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4K brings flexibility to digital photography: Panasonic

4K brings flexibility to digital photography: Panasonic

Technology vendor integrates 4K video recording into its digital camera to expand functionality

Panasonic has unveiled its latest digital single lens mirrorless (DSLM) camera, the Lumix DMC-GH4, which features 4K high definition video recording capability.

Lumix product marketing manager, Doug Campbell, said the 16 megapixel camera is one of several Panasonic products incorporating 4K capability.

“What this enables people to do is capture 4K footage for themselves and then play the content back on 4K TVs,” he said.

Campbell said the advantage of 4K capturing is the possibilities it opens up for filmmakers.

One advantage of 4K footage is it can be downscaled to lower HD resolutions (such as full HD 1080P or 720P), so the end product has the potential to look that much sharper and more detailed than using traditional HD to begin with.

“You can also crop within 4K to get a full HD product, and if your 4K footage is unstable, you can crop into full HD and stabilise your footage,” Campbell said.

4K has also been integrated into the GH4 to allow for further flexibility in editing and processing.

“With a 4K video, you can extract a still image which is eight megapixels in size,” Campbell said.

Campbell said eight megapixels is large enough to be printed with an A3 printer and produce “magazine print quality.”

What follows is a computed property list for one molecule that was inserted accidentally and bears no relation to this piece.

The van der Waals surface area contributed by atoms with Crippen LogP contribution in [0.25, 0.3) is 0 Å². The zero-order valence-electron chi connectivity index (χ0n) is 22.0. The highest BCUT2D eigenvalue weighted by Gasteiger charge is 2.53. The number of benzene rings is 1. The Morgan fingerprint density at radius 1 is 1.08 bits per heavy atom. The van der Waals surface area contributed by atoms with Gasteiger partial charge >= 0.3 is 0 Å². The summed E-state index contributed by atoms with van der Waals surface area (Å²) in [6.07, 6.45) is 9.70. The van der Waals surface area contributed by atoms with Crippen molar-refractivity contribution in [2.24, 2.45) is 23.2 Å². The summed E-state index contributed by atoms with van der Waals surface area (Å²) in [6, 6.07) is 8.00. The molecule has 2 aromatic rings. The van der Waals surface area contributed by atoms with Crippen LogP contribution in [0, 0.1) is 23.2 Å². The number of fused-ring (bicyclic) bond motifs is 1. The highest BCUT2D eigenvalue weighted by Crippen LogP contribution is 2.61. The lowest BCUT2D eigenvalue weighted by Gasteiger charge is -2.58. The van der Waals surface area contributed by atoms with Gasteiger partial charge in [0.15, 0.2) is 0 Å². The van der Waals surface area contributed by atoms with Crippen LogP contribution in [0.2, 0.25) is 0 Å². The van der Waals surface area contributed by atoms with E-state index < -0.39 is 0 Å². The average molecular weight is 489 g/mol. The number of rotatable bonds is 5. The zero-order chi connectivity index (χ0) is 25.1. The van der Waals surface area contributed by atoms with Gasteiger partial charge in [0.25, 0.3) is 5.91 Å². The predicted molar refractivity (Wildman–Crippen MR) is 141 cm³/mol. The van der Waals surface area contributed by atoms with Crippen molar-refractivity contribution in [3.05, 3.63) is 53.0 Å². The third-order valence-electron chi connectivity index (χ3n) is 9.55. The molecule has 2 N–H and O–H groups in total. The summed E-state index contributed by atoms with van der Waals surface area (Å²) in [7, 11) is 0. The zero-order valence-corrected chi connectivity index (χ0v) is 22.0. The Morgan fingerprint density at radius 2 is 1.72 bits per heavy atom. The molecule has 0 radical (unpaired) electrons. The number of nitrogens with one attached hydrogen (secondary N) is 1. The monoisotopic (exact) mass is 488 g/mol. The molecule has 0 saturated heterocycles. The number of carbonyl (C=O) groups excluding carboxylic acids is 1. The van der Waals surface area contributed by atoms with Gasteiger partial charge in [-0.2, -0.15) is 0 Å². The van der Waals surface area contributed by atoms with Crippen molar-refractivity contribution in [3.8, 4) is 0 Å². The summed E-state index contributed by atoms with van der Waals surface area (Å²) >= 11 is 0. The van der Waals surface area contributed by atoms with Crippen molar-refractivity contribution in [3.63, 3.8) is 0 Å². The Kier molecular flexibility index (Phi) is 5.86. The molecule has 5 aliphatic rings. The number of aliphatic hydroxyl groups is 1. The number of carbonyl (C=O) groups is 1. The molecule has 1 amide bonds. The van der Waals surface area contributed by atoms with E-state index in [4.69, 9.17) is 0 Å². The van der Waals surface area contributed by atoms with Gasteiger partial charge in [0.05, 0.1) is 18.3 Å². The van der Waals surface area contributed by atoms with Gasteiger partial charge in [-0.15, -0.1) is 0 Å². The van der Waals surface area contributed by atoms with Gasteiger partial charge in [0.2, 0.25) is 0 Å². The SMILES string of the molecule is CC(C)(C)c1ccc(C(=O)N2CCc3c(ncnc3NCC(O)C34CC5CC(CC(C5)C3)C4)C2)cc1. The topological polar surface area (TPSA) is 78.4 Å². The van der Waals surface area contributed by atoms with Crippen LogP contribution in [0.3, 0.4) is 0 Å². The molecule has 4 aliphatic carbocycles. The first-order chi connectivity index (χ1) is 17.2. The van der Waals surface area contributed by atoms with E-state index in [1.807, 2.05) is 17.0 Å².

“A professional photographer could capture 4K video in a one off scene and be confident they can extract a high quality still image from that footage later on,” he said.

New but developing technology

In addition to the “cinematic” 4K format, the Ultra HD moniker has showed up, which has slightly less resolution but is still often regarded as 4K.

As for why Panasonic is labelling the GH4 as 4K, Campbell said it is because the camera can record in both formats.

“If you are a cinematographer producing 4K for the big screen, you can record in that format,” he said.

“If you want to record for an Ultra HD TV, then you have the option of capturing in that direct format.”

The GH4 will be available from May starting from $1,999 for the body only, and Campbell said Panasonic is “very confident” it will meet the needs of Australian consumers.

“This camera is not only feature packed and mobile, but also affordable and good value compared to other products on the market,” he said.

Patrick Budmar covers consumer and enterprise technology breaking news for IDG Communications. Follow Patrick on Twitter at @patrick_budmar.

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